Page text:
After dismal client PC and unexpectedly low server CPU sales Intel boss Pat Gelsinger has fulfilled his infamous “I never want to be in memory” statement and killed off Intel’s Optane persistent memory business.
Intel’s results – it reported revenue of $15.3 billion, down 22 percent y-o-y, and a $454 million net loss for the quarter – set the scene for the mercy killing, while CXL memory pooling closed the door to any last minute reprieves. The death notice came as Intel reported drastically lower than expected revenues and a loss. Gelsinger said in prepared remarks that Intel was: “making the difficult decision to wind down our efforts in Optane as we embrace CXL, a standard which Intel Corporation pioneered.”
Optane’s prime pitch was that its persistent memory provided a way to get more memory into a server without buying expensive DRAM. CXL memory pooling implies that servers can get more memory by accessing an external pool shared between many servers and thus more affordable on a $/TB/server basis.
Intel said Optane filled a gap in the memory-storage hierarchy – one between expensive and fast DRAM and slower but cheaper flash SSDs. Optane was lower cost than DRAM but faster than SSDs. However, its persistence and slower-than-DRAM speed meant that it could not, in DIMM form, be treated as DRAM by host system software.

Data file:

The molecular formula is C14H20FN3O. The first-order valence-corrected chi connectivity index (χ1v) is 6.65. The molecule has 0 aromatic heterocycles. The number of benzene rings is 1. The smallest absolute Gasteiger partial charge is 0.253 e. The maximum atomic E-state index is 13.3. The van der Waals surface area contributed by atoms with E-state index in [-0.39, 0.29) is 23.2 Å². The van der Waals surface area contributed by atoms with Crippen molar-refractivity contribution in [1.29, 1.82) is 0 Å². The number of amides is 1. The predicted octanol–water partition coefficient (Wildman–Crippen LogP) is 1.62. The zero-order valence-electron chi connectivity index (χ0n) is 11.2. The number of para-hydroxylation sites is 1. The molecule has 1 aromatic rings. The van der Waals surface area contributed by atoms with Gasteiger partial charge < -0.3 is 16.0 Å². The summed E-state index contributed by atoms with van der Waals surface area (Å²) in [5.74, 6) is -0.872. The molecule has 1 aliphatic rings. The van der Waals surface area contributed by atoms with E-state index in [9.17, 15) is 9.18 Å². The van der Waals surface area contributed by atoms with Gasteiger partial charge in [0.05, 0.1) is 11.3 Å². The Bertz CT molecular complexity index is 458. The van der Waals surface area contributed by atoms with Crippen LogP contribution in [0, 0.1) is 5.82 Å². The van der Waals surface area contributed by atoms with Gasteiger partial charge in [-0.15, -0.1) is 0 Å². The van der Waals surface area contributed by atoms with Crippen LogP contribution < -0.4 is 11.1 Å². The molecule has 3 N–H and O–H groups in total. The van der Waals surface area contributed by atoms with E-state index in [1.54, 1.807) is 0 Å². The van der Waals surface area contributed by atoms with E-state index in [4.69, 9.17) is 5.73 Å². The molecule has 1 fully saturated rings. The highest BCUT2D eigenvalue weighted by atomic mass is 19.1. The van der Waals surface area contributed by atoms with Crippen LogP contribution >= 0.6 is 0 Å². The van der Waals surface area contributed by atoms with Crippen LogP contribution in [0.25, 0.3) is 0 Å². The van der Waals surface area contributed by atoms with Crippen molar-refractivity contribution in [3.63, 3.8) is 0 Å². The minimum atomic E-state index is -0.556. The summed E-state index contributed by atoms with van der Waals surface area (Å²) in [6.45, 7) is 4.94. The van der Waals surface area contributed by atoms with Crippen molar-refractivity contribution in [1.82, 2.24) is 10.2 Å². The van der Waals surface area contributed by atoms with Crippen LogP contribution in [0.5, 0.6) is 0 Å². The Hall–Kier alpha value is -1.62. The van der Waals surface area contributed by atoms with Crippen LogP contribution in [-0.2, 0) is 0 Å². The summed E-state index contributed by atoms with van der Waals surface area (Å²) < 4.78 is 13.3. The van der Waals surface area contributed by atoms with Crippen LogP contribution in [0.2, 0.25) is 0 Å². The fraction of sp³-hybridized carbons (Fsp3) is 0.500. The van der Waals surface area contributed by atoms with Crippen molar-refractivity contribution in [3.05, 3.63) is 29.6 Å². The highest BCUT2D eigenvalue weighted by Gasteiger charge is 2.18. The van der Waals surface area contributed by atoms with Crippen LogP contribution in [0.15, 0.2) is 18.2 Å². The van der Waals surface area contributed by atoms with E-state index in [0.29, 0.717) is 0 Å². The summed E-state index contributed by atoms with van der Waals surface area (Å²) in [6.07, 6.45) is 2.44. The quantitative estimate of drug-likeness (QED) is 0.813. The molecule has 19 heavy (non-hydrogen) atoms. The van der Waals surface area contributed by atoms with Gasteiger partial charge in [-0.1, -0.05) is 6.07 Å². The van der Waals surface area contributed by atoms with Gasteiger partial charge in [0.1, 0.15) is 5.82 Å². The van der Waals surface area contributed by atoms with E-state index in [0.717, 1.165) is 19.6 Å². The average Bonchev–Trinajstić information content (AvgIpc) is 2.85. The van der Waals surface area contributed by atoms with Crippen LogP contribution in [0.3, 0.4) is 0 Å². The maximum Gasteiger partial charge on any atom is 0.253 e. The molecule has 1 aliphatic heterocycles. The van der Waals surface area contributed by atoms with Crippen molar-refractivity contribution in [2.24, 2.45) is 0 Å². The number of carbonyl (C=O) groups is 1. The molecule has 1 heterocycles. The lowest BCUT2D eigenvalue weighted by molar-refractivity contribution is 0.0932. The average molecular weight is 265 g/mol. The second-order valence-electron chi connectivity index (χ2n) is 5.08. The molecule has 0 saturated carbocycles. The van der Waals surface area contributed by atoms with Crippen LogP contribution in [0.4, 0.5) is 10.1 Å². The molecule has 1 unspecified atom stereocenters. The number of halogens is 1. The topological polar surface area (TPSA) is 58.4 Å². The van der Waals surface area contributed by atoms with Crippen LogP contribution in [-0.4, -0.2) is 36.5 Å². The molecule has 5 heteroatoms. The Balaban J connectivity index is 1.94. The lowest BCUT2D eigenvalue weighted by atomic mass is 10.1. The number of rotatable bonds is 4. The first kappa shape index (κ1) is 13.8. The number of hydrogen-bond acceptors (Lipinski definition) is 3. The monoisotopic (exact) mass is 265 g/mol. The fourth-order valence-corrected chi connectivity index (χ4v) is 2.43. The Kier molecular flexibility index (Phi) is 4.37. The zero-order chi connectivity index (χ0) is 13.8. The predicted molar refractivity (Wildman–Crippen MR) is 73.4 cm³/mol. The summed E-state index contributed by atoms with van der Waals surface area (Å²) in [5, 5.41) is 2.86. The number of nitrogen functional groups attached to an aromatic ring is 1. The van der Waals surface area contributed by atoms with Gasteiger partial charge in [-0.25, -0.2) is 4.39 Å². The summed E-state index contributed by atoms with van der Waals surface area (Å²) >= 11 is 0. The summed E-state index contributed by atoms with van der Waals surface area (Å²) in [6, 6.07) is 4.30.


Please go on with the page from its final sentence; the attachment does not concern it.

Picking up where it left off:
Optane’s 2-layer 3D XPoint technology was launched by Intel (selling product) and Micron (building chips in its Lehi fab) in 2015, against a backdrop of secrecy about its memory cell operation and somewhat over-enthusiastic 1,000 times faster than flash performance claims. In the event an Optane DIMM’s read latency was 7-10μs and an NVMe SSD’s read latency was around 110-120μs – a 10x difference, nowhere near a 1,000x one.
Intel refused to reveal the base technology inside an Optane cell, saying the secret cell material has its resistance altered, through a bulk property change, between two levels by an undisclosed process. It became obvious that it was phase change memory (PCM) but Intel never openly admitted this.
The company produced Optane-based SSDs and also Persistent Memory (PMem) DIMMs and these had complicated software interfaces to enable them to be treated as memory in several ways, albeit slower than DRAM. This, in turn, required software changes in applications writing to Optane and it was, in retrospect, an uphill struggle for Intel to get a broad software ecosystem supporting the PMEM products.
Another – hindsight alert – Optane strategic weakness was that Intel ensured Optane PMem was only supported by its own Xeon server processors, not opening up the interface to other processor suppliers such as AMD or Arm. This limited the Optane PMem market size. Micron, which built the XPoint chips, said it was developing QuantX product, in a half-hearted kind of way, but never sold it. That restricted the selling effort.
Attempts to sell client Optane SSD products were not successful enough. The PCIe gen 4 interface sped up existing SSDs and Samsung (Z-SSD) and Kioxia (FL6) built accelerated SSDs with near-Optane SSD speeds.